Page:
Wow, do these guys connect! They appeal to old folks who grew up admiring and emulating the mythical movie cowboys of the Old West who were known for always being courageously on the side of justice, “good guys” who protected the weak and battled evil, and who also could play guitars and sing and yodel.
For those in mid-life who listened to Riders In the Sky on radio and watched them perform on TV, emulating “The Cowboy Way” became a practical approach to living a good life while having a little fun at the same time. And today’s youngsters—well, they may not actually know these guys by their names, but they know their award-winning songs and giggle and guffaw at their good-hearted laugh-out-loud humor.
Darke County Center for the Arts is presenting two special events this month featuring America’s Favorite Cowboys, Riders In the Sky, at Henry St. Clair Memorial Hall in Greenville. Past Riders’ concerts have sold out, always leaving some disappointed fans, so the addition of a second show has been a consideration for several years. And making that second show a matinee aimed directly at youngsters and their families seems a no-brainer for many good reasons, the most obvious being that an entertaining, funny, and wholesome show featuring world-renowned artists singing songs, making jokes, and doing rope tricks all for a low ticket price should attract a broad-ranging audience eager to connect to the wonder and joy that fills a show by RITS.
Although those who have seen past Riders’ performances wouldn’t mind seeing and hearing the songs and routines they’ve enjoyed in the past, the quartet’s performance at 8 p.m. on Nov. 12 is brand new and honors Roy Rogers, the King of the Cowboys, featuring film clips from Roy’s greatest moments on screen as well as fun facts about his life and legacy. While introducing the iconic performer to new generations, the show provides yet another connection for the many fans of the Ohio-born Western star, and will “trigger” (that’s an in-joke for those in the know) a lot of memories.
“Round-Up at Kids Corral” on Nov. 13 will offer Ranger Doug, Too Slim, Woody Paul, and Joey, the CowPolka King at their delightful best, displaying their quick wit as well as their wide-ranging musical skills as they interact with their audience. Award-winning songwriter and distinguished music historian Doug Green sings lead and baritone for the quartet, his ever-present grin and twinkling eyes generating a warmth and friendliness that almost instantly pulls the audience into Riders’ performances.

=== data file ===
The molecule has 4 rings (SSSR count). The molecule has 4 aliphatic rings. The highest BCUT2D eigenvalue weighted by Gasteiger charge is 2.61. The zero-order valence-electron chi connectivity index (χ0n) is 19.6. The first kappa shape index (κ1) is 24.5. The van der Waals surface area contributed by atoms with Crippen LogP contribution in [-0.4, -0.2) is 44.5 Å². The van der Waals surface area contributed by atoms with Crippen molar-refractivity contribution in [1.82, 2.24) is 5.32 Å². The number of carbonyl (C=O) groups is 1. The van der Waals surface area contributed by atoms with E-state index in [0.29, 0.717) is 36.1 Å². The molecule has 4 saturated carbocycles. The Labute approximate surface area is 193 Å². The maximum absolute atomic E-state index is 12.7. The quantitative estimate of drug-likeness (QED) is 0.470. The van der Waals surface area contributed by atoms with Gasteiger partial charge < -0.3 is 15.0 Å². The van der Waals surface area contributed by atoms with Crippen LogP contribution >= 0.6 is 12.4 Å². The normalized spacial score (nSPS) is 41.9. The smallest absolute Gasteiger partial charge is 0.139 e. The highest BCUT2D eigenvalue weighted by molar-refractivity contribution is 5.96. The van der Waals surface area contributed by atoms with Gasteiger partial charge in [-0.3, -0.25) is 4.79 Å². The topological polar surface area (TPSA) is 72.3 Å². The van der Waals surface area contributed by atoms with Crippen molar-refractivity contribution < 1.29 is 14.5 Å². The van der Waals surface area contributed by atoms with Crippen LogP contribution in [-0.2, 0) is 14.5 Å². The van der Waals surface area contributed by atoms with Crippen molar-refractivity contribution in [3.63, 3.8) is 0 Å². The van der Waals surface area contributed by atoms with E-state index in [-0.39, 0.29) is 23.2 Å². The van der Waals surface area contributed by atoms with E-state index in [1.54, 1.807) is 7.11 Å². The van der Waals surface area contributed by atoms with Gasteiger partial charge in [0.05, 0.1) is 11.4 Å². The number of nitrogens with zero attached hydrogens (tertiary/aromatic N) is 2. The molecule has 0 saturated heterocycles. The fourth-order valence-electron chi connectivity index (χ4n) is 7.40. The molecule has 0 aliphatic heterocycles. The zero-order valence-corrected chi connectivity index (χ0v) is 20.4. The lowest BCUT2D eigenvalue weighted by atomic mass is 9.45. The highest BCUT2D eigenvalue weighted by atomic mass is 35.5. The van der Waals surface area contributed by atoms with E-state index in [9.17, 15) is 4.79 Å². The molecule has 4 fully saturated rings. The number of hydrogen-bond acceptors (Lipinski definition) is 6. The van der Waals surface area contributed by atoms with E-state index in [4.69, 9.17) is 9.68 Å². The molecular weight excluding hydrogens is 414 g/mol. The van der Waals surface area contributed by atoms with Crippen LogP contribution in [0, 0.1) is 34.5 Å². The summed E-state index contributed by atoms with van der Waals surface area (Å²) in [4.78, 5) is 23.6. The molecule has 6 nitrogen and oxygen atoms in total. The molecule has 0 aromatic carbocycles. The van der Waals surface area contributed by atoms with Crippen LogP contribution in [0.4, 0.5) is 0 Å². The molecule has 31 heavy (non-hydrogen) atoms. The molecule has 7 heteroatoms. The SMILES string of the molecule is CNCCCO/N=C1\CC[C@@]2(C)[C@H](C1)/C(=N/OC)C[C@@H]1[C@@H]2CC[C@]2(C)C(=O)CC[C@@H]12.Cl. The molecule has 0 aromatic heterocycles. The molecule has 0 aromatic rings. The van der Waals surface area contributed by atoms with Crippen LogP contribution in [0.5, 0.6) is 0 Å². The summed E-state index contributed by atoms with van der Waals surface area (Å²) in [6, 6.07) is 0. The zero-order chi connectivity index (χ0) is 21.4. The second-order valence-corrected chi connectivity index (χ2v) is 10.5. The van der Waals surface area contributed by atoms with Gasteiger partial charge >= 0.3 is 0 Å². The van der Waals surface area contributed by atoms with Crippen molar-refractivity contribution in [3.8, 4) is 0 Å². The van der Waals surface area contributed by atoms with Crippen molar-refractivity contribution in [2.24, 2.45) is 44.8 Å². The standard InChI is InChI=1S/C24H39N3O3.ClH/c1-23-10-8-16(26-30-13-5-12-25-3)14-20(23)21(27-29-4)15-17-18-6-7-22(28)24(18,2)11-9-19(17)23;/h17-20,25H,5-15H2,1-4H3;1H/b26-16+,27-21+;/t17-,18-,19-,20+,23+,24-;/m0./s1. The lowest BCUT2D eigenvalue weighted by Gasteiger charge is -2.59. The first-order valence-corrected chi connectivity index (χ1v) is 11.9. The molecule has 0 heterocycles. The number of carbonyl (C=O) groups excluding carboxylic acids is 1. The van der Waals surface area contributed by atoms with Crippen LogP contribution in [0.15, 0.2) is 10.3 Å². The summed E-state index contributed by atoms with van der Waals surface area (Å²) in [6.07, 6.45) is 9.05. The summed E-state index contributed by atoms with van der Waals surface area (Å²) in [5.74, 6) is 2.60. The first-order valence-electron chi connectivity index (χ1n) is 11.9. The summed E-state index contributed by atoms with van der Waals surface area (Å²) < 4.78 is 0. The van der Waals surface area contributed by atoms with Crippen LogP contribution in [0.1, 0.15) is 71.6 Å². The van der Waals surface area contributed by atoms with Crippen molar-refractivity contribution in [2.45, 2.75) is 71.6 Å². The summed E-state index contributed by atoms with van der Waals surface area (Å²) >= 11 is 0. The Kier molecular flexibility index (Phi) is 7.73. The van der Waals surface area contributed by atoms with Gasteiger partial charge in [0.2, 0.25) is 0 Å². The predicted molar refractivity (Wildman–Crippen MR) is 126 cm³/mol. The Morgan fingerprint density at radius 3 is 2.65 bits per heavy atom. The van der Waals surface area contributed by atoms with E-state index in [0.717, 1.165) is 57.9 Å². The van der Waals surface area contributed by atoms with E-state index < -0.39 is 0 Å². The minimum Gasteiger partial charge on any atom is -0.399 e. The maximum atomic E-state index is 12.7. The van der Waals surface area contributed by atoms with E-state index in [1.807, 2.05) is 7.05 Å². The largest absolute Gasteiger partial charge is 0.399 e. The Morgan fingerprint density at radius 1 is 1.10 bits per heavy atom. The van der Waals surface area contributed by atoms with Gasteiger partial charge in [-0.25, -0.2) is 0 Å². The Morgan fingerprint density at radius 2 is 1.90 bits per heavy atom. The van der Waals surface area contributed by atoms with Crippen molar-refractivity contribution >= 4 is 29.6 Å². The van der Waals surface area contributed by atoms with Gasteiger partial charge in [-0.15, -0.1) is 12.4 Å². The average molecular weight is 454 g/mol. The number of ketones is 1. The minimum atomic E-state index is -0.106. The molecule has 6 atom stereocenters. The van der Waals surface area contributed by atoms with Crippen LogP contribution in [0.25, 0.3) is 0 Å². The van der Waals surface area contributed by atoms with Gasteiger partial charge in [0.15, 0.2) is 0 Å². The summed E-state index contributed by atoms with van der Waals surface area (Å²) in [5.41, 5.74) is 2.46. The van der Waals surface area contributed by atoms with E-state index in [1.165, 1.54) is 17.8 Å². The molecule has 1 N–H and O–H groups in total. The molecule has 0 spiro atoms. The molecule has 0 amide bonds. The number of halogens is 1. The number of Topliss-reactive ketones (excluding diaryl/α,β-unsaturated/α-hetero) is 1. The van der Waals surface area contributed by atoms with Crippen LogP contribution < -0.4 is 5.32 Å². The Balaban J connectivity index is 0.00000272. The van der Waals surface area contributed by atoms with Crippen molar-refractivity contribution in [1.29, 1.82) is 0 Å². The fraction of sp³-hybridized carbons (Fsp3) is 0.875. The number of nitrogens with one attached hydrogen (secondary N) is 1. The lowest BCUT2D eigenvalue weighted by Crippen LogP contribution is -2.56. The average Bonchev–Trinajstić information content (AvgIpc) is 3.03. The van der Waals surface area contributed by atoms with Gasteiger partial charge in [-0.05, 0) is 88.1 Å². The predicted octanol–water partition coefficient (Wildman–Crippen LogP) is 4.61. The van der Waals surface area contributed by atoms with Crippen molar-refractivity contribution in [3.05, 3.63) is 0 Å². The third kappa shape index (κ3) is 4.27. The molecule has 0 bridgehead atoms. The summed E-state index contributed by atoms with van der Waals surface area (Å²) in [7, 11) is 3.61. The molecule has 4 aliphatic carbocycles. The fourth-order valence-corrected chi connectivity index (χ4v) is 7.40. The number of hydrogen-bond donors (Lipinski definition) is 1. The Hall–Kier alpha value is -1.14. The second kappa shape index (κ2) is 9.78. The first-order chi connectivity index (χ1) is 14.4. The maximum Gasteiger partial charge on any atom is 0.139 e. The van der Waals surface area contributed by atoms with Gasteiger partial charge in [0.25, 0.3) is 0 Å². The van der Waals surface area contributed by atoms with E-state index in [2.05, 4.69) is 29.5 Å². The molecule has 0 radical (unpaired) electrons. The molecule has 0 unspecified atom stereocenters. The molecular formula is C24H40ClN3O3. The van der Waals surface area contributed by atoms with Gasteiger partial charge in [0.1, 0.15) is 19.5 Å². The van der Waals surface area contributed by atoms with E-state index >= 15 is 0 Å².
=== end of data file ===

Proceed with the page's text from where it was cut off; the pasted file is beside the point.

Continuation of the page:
Bassist Too Slim worked as a janitor, a puppeteer, a hay stacker, a sportswriter, and a wildlife manager before becoming a Rider in 1977, and can be counted on to whack out a tune by playing his face sometime during the show. In addition to dazzling fans with his fiddle playing and intricate rope tricks, theoretical plasma physicist Woody Paul sings lead and tenor vocals with the group. Known for his soulful stylings on the “Stomach Steinway,” accordionist Joey the CowPolka King brings zest and enthusiasm to the stage, his amazing musical skill undergirding and heightening the group’s vocal harmonizing.
The only exclusively Western artists to have ever won a Grammy (and they’ve won two), Riders In the Sky were inducted into the Grand Ole Opry in 1982, and continue to delight audiences everywhere, justifying Billboard journalist Jim Bessman’s characterization of them as “one of the most historically significant acts in the history of American music.” You have two upcoming opportunities to attend a Riders show, making your own connection with these outstanding artists and their beloved traditions. A few reserved seats still remain for Saturday night’s “Salute to Roy Rogers” which starts at 8 p.m.; those tickets cost $30. General admission tickets for “Round Up at Kids Corral” on Sunday afternoon are $10. To reserve yours, contact DCCA at 937-547-0908 or email@example.com. Tickets may also be purchased on-line at www.CenterForArts.net, and, if any are left by showtime, will be available at the door.
Marilyn Delk is a director of the Darke County Center for the Arts and can be reached at firstname.lastname@example.org. Viewpoints expressed in the article are the work of the author. The Daily Advocate does not endorse these viewpoints or the independent activities of the author.